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When one thinks of a successful digital transformation, employee diversity doesn’t immediately come to mind as an essential component. Yet, to compete in an increasingly digital environment, a diverse employee base can not only help provide new ideas but can also help reveal key decision-making errors that may otherwise go unnoticed.
Diversity is particularly important for collaboration, a critical factor associated with digital business maturity. Our research shows that while only about 30% of employees from companies at an early stage of digital development say that their company is collaborative, more than 70% of employees from digitally mature companies do. Nevertheless, collaboration simply for the sake of collaboration is not necessarily valuable.
Groupthink vs. Collective Intelligence
The psychologist Irving Janis describes how certain types of collaboration tendencies can go wrong, noting that groups tend to make collectively bad decisions under certain types of conditions, such as when they possess homogeneous knowledge and perspectives. In contrast, James Surowiecki reverse-engineers Janis’ principles of groupthink in his book The Wisdom of Crowds: He argues that groups can come together and make stronger decisions than individuals can because they bring different opinions. Professor Thomas Malone of MIT’s Sloan School of Management refers to this phenomenon as “collective intelligence.”
On one level, it would seem that digital platforms would naturally lead to the facilitation of diverse knowledge and perspectives, since this technology allows people to connect without respect to time and place. Yet, digital platforms can cultivate a diversity of opinion only if an organization actually employs diverse people to connect with. Furthermore, even if a company has a sufficiently diverse workforce, digital platforms can both enable and hinder a diversity of opinion, depending on how they are used.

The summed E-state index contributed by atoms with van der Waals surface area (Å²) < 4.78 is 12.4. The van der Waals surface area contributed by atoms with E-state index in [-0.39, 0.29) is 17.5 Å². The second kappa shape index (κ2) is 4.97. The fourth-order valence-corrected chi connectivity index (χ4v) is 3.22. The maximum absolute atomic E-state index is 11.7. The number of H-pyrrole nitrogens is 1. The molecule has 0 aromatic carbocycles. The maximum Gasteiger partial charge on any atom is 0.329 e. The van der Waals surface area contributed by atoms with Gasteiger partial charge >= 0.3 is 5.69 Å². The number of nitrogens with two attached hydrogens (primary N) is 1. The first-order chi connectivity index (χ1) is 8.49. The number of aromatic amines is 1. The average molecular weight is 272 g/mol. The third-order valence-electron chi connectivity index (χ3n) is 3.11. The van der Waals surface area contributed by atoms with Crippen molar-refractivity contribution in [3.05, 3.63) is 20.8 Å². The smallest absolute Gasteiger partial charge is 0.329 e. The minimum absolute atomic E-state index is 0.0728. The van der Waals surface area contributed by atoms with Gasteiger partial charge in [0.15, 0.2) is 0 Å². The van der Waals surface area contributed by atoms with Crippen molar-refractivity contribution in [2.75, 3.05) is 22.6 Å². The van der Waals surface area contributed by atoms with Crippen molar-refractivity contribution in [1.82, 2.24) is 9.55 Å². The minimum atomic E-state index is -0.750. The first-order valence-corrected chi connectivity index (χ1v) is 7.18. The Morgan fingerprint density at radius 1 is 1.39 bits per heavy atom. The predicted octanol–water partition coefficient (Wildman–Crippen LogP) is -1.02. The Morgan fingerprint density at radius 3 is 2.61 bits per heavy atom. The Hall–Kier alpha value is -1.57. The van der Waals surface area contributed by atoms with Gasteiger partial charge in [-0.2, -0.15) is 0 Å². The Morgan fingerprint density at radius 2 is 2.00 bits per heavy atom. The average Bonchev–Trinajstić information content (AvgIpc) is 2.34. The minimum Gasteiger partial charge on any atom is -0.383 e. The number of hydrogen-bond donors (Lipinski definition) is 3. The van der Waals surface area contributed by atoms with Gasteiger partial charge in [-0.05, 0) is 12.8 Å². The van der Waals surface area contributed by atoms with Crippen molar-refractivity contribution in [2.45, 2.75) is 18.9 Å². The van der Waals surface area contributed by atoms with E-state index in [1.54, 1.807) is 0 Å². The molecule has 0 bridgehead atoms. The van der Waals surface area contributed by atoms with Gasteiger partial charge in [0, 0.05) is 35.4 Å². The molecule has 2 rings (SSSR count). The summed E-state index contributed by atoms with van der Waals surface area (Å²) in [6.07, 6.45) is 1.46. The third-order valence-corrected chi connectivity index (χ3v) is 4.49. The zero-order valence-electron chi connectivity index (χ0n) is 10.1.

Digital Platforms Reinforce Natural Collaborative Tendencies
Human brains are hard-wired to be social — people typically have certain inherent tendencies to interact with others in specific ways. Digital platforms often reinforce these natural collaboration patterns by making it much easier to connect with others — but people generally gravitate to other like-minded individuals.
Homophilous connections may be enjoyable, but they often reinforce existing decision-making biases and degrade the overall outcome of cross-enterprise collaboration; new connections with like-minded people typically don’t offer new insights or alternative viewpoints that broaden one’s knowledge resources.